Our higher-education student populations are changing. For a variety of possible reasons, from better supports to better diagnostic methods (GAO, 2009), the percentage of post-secondary students with disabilities has risen significantly since 2000. Students with special needs account for approximately 11 percent of enrollment at our universities and colleges (GAO, 2009). Some states have experienced dramatic changes in student communities.
From 1999 to 2007, California public post-secondary schools reported an almost 20 percent increase in the number of undergraduate students with disabilities, and New York schools reported about a 40 percent increase in the number of undergraduate and graduate students with disabilities. (GAO, 2009. p. 8)
In the United States, the Americans with Disabilities Amendments Act of 2008 defines disability as any condition limiting a regular life activity. Students now entering our first-year composition courses have experienced the benefits of the Individuals with Disabilities Education Act of 2004, which mandates supports for students in our public schools (http://idea.ed.gov). The Office of Special Education and Rehabilitative Services (OSERS) sets eligibility standards for programs and institutions receiving federal funds (http://www2.ed.gov/about/offices/list/osers/index.html). Students classified as disabled during high school generally are recognized as disabled and eligible for supports when entering college (GAO, 2009).
Obtaining supports for disabilities requires official documentation, presented to a college’s disabilities services department. This requirement limits access to supports. McAlexander (2003) observes that “it is mainly the children of middle-class parents who are diagnosed with learning disabilities; their parents have the money and the incentive to have them tested” (p. 107). If we design inclusive composition courses, students with special needs would receive support regardless of legal eligibility.
We have only vague federal laws and regulations to guide us towards accommodating students with disabilities at the post-secondary level. Laws are not best practices, only the minimum required of us by society. To design truly inclusive writing spaces, we should turn towards those with the most insights: students living with various special needs. The framework for inclusive design offered later in this chapter places more weight on student experiences and our ethical obligations than it does on legal and regulatory compliance.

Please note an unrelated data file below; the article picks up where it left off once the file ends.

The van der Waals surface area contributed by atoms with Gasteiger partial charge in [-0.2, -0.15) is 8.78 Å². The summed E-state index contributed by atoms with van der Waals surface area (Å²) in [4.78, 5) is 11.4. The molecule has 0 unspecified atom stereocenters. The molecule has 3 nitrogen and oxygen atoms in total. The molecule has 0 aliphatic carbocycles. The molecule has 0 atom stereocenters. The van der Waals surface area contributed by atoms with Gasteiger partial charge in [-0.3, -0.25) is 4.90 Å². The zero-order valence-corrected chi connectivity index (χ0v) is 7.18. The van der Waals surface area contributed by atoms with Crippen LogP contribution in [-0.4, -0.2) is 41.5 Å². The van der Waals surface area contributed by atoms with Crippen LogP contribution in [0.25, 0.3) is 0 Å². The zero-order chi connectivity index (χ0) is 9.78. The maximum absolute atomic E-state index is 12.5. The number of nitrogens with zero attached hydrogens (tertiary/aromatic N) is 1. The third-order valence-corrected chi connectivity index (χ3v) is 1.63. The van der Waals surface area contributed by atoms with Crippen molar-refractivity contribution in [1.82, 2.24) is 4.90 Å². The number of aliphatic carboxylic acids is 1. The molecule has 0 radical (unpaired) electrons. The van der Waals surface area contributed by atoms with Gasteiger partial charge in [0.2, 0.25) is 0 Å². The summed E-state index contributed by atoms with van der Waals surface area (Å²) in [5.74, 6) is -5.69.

By their very nature, virtual writing spaces promise to accommodate individuals with various challenges. Physical assistive devices, such as wheelchairs or crutches, experience no access barriers in virtual spaces, such as narrow aisles or poorly designed desks. Yet there remain potential barriers in virtual composition classrooms for those with physical challenges.
The limited motor control associated with paralysis, palsy, dystrophy, and other conditions affects the ability to interact in real-time with students, instructors, and tutors via text-based chats. Typing speed and typing method might be affected by a physical impairment. We need to remember that some students generate texts with adaptive input devices, such as eye-trackers, breath tubes, and finger sensors. Any exercise or discussion that emphasizes at least average typing speed will exclude some students, especially those with special needs. For example, a synchronous chat session represents a text “conversation” with a speed and pacing similar to physical in-class discussions.
Features such as chat that occur in real time can be very difficult for users with a range of dis-abilities or with slower cognitive capacities. Synchronous discussions can be difficult for some types of assistive technologies, such as screen readers, to keep pace with. For individuals with cognitive impairments, keeping up with a synchronous discussion, much less participating in one, can still be quite difficult (Jaeger & Xie, 2009, p. 59).